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Enrollment of blacks at Berkeley dropping

Critics say rhetoric not leading to results

BERKELEY, Calif. -- Sometimes, Adia Harrison looks around her classes at the University of California at Berkeley and is slightly surprised at the reminder: Just about no one else looks like her.

This fall, being black at Berkeley is likely to become even more of an anomaly than it already is. As of late spring, 98 black students had registered for fall enrollment out of an expected freshman class of 3,821.

"This is supposed to be a public university, and it's not really representing the public," Harrison said.

Campus officials are not sure what lies behind a nearly 30 percent decrease in black freshman admissions this year.

Part of the explanation may go beyond the famously liberal school itself. Applications from black students were down about 10 percent here, and decreases in minority applications also were reported at the University of Michigan and Ohio State University.

Gary Orfield, co-director of The Civil Rights Project at Harvard University, said possible explanations include higher tuitions across the nation as well as publicity over a US Supreme Court ruling that struck down Michigan's system for giving admission preference based on race.

Berkeley recruiting efforts were further hurt, campus officials say, by new restrictions on their practice of flying students from predominantly minority high schools to campus for pre-application visits.

University lawyers advised that targeting minority schools could violate Proposition 209, the 1996 voter-approved law banning the use of race in California college admissions, Berkeley spokesman George Strait said.

Berkeley officials say they do not agree with that interpretation and they are looking at ways to revive the visits.

"Virtually every part of the campus is extremely concerned about the low numbers of underrepresented minorities and, in particular, the appallingly low numbers of African-Americans," Strait said.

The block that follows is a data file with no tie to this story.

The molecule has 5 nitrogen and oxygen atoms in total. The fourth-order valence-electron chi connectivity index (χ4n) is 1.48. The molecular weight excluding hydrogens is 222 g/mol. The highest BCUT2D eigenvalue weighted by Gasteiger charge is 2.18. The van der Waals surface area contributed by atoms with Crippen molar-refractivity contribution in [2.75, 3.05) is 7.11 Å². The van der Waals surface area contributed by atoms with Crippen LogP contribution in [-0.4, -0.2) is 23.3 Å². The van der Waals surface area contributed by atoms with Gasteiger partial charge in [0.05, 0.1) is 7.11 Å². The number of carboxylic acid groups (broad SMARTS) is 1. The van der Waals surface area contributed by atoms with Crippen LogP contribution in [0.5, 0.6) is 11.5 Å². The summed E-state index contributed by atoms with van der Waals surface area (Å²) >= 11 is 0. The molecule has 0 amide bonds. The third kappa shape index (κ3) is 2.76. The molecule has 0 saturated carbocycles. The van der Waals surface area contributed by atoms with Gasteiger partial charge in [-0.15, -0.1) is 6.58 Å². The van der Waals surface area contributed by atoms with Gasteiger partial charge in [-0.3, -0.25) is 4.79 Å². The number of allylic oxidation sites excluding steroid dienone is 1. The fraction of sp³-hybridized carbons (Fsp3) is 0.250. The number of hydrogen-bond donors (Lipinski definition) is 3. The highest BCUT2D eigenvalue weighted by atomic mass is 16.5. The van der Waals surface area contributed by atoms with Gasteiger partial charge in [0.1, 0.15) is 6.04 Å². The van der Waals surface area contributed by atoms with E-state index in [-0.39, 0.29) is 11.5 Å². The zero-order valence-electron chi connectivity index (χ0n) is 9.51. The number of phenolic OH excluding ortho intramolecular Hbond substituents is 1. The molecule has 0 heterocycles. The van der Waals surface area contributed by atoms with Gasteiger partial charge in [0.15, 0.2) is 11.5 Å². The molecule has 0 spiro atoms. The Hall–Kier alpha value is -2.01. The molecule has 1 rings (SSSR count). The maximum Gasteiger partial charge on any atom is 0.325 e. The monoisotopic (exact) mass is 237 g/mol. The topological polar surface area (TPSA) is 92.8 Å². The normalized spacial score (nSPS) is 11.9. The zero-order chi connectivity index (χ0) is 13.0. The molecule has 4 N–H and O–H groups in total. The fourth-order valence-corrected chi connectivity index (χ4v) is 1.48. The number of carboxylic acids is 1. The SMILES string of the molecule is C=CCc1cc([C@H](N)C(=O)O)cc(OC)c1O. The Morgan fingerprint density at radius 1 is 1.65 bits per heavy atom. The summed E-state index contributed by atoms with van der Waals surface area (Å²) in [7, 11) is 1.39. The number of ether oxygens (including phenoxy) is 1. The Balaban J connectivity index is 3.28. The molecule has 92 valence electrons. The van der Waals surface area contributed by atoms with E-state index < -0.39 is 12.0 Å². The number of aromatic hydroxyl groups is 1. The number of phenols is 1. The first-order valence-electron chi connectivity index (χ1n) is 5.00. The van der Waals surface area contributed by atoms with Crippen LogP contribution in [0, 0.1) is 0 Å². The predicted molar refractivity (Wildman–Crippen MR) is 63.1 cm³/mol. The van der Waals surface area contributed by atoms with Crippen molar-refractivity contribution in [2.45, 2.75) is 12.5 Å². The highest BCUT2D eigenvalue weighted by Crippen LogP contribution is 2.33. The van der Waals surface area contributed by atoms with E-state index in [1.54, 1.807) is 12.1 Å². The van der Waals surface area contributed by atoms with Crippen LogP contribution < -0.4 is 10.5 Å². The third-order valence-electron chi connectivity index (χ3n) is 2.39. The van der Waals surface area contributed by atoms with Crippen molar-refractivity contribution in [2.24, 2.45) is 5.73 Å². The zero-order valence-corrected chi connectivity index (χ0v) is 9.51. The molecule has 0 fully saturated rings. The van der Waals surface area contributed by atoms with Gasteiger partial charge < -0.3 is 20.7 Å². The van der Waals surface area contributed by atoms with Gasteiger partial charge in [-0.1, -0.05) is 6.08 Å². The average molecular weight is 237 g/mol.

The fall enrollment figures followed by about six months a report by John Moores, chairman of the university's governing Board of Regents, saying Berkeley turned away thousands of students who posted high scores on the SAT but accepted hundreds -- many of whom were black or Hispanic -- with low scores.

After Moores wrote an opinion column in April saying that university policies victimized students, his fellow regents slapped him with a rare public censure.

Regents also reaffirmed their commitment to UC's "comprehensive review" admissions, which do not consider race but do look at social factors, such as overcoming poverty, as well as grades and scores.

Still, the affair left some Berkeley students feeling undermined.

"The way a lot of the students feel is that the UC system and the administration has this rhetoric of celebrating diversity, but they're not really following through with it," said Peter Tadeo Gee, a Berkeley student who works with a multicultural resources center on campus.

Black student admissions have been low for some years.

In 1997, the last year affirmative action was allowed at the university system's nine campuses, Berkeley admitted 562 black students.

That number fell to 191 as the new race-blind policies took effect, but had risen to 338 by 2000. But for this fall, 211 black students were admitted.

Toff Peabody, a molecular biology major at Berkeley, was so struck by the new Berkeley numbers that he joined a loosely organized group this spring that has been campaigning for a more diverse campus under the banner "White Males for Diversity."

"If the purpose of school was to just go to lectures, we could all stay home and watch them on the Internet," Peabody said. "It's the actual interaction you have with other students that makes my education better at Berkeley than somewhere else."

As of fall 2003, whites accounted for about 30 percent of undergraduates, with Asian Americans, who also did not benefit under the previous affirmative action programs, comprising about 40 percent. (Berkeley's definition of Asian American is broad, including people with ties to the Pacific Islands and countries such as India.)

Proposition 209 supporters say it is a mistake to focus on race or ethnicity -- that keeping a close tally of demographics only serves to create barriers.

"Don't go there thinking, 'I'm going to be looking around for other black kids,' " said Ward Connerly, a UC regent who led the fight to drop race-based admissions. "Go there and recognize that it's going to be one of the greatest experiences of your life. You're there to meet new people. You're there to learn. You're not there to engage in this racial, 'Mirror, mirror on the wall' kind of thing."

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